Europeans generally see their society as fair, particularly in Scandinavia but income gap, which has increased greatly, was singled out as an issue of concern, according to a Eurobarometer survey. EURACTIV.fr reports.
A majority of Europeans see their society as fair, according to figures published by Eurobarometer on 24 April. The figures obtained from a survey conducted on 28,031 people in December 2017 showed that more than a half of respondents (58%) believe citizens have equal opportunities to get ahead in life.
The majority of respondents also agree that important decisions that are made concerning them are usually taken in a fair way, and that “things that happen in [their] life are fair”.
This apparently positive result masks strong disparities between countries. Of the three main questions asked in the survey, Greece, Croatia, Bulgaria and Cyprus are at the bottom, while Finland, Sweden, Denmark and Ireland are ranked top.
On other questions, such as opportunities to get ahead, more than 70% of respondents in Malta, Finland and Ireland – compared to 25% in Croatia, France and Greece – believed that they have become more equal than 30 years ago.
Different perceptions on different subjects
The data published by Eurostat is intended for work by the Joint Research Center (JRC), the Commission’s science and knowledge service. The JRC published its first Fairness Report in 2017, a new priority announced by the Commission and which last year resulted in the adoption of a new European Pillar of Social Rights.
If the 2017 report pointed to persistent inequalities (income, health, education etc.) especially in regard to social standing and place of residence, the scientific service believes that more research was needed on the perception of inequalities. The research centre has added new factors of possible inequalities to analyse them such as immigration.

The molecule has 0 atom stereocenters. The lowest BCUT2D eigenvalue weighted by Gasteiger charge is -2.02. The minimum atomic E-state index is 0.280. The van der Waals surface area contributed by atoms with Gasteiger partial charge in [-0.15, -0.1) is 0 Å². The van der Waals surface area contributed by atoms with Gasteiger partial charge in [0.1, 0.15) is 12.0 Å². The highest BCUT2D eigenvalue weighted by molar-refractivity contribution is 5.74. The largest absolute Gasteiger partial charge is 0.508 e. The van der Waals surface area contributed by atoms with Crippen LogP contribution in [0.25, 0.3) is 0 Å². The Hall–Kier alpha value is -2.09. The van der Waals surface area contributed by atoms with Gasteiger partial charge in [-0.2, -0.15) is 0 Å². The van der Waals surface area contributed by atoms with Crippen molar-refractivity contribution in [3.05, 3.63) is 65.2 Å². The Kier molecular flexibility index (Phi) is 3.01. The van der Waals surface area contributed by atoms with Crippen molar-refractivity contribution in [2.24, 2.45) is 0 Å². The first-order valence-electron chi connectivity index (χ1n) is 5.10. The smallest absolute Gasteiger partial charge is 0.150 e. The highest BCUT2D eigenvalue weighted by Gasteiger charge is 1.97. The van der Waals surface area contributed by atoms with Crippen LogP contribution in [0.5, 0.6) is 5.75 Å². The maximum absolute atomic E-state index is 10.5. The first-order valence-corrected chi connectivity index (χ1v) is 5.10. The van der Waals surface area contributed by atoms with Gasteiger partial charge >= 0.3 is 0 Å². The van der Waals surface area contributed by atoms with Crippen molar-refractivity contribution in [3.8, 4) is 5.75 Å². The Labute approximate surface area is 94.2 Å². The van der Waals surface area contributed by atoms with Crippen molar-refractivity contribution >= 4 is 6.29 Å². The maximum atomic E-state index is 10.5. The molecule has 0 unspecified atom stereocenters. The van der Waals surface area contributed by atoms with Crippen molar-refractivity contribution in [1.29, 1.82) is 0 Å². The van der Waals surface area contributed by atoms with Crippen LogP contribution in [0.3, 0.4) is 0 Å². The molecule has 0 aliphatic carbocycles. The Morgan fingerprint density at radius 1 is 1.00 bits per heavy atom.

Once again the figures released by Eurobarometer showed contrasting opinions, particularly on the theme of immigration. Respondents from Hungary, Greece, Latvia and the Czech Republic mostly disagree that immigration in their country is a good thing.
On the other hand, Sweden, Luxembourg and Ireland are the only member states where more than 20% of respondents believe immigration in their country is a good thing. On globalisation, Sweden, Luxembourg, Ireland, and Denmark are the most optimistic.
Opinions became more sceptical when the questions addressed concrete cases.
Only 32% of respondents agree that political decisions are applied consistently to all citizens, while 48% disagree.
An overwhelming majority of respondents (84%) think that income differences are too great. This is a view that is particularly widely held in Portugal, Germany and Lithuania, while the Netherlands, Denmark and Sweden show the lowest percentages.
In its 2017 report, the JRC pointed out that income inequality had increased within several member states since the mid-1980’s, particularly in the Mediterranean countries.